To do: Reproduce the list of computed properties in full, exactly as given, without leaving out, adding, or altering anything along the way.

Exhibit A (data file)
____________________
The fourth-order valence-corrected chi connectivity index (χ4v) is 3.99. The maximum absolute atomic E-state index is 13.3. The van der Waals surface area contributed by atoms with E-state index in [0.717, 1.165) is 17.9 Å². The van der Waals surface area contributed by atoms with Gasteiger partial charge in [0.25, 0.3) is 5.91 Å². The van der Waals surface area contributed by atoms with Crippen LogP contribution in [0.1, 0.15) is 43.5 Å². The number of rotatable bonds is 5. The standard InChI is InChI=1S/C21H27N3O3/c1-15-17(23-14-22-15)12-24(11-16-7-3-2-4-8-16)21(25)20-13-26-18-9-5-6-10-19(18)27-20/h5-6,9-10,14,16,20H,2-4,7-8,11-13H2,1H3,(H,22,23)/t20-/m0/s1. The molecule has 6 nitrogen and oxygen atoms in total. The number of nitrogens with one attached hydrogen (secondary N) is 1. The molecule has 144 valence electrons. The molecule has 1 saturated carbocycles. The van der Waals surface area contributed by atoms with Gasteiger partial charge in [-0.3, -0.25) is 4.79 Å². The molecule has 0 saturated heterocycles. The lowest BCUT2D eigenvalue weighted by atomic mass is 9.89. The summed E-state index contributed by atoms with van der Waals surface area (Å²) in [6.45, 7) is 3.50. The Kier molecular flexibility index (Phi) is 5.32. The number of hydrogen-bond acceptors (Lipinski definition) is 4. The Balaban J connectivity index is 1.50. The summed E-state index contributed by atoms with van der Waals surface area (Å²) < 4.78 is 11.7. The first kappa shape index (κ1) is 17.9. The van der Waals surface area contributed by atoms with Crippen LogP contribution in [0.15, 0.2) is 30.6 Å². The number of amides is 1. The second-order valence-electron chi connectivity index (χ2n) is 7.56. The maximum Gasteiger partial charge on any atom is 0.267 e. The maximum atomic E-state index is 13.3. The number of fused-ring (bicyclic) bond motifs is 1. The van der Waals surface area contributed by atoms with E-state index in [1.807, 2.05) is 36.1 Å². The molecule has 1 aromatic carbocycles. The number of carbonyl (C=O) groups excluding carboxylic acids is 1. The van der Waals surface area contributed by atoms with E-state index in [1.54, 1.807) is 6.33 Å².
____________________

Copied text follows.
The fourth-order valence-corrected chi connectivity index (χ4v) is 3.99. The maximum absolute atomic E-state index is 13.3. The van der Waals surface area contributed by atoms with E-state index in [0.717, 1.165) is 17.9 Å². The van der Waals surface area contributed by atoms with Gasteiger partial charge in [0.25, 0.3) is 5.91 Å². The van der Waals surface area contributed by atoms with Crippen LogP contribution in [0.1, 0.15) is 43.5 Å². The number of rotatable bonds is 5. The standard InChI is InChI=1S/C21H27N3O3/c1-15-17(23-14-22-15)12-24(11-16-7-3-2-4-8-16)21(25)20-13-26-18-9-5-6-10-19(18)27-20/h5-6,9-10,14,16,20H,2-4,7-8,11-13H2,1H3,(H,22,23)/t20-/m0/s1. The molecule has 6 nitrogen and oxygen atoms in total. The number of nitrogens with one attached hydrogen (secondary N) is 1. The molecule has 144 valence electrons. The molecule has 1 saturated carbocycles. The van der Waals surface area contributed by atoms with Gasteiger partial charge in [-0.3, -0.25) is 4.79 Å². The molecule has 0 saturated heterocycles. The lowest BCUT2D eigenvalue weighted by atomic mass is 9.89. The summed E-state index contributed by atoms with van der Waals surface area (Å²) in [6.45, 7) is 3.50. The Kier molecular flexibility index (Phi) is 5.32. The number of hydrogen-bond acceptors (Lipinski definition) is 4. The Balaban J connectivity index is 1.50. The summed E-state index contributed by atoms with van der Waals surface area (Å²) < 4.78 is 11.7. The first kappa shape index (κ1) is 17.9. The van der Waals surface area contributed by atoms with Crippen LogP contribution in [0.15, 0.2) is 30.6 Å². The number of amides is 1. The second-order valence-electron chi connectivity index (χ2n) is 7.56. The maximum Gasteiger partial charge on any atom is 0.267 e. The maximum atomic E-state index is 13.3. The number of fused-ring (bicyclic) bond motifs is 1. The van der Waals surface area contributed by atoms with E-state index in [1.807, 2.05) is 36.1 Å². The molecule has 1 aromatic carbocycles. The number of carbonyl (C=O) groups excluding carboxylic acids is 1. The van der Waals surface area contributed by atoms with E-state index in [1.54, 1.807) is 6.33 Å².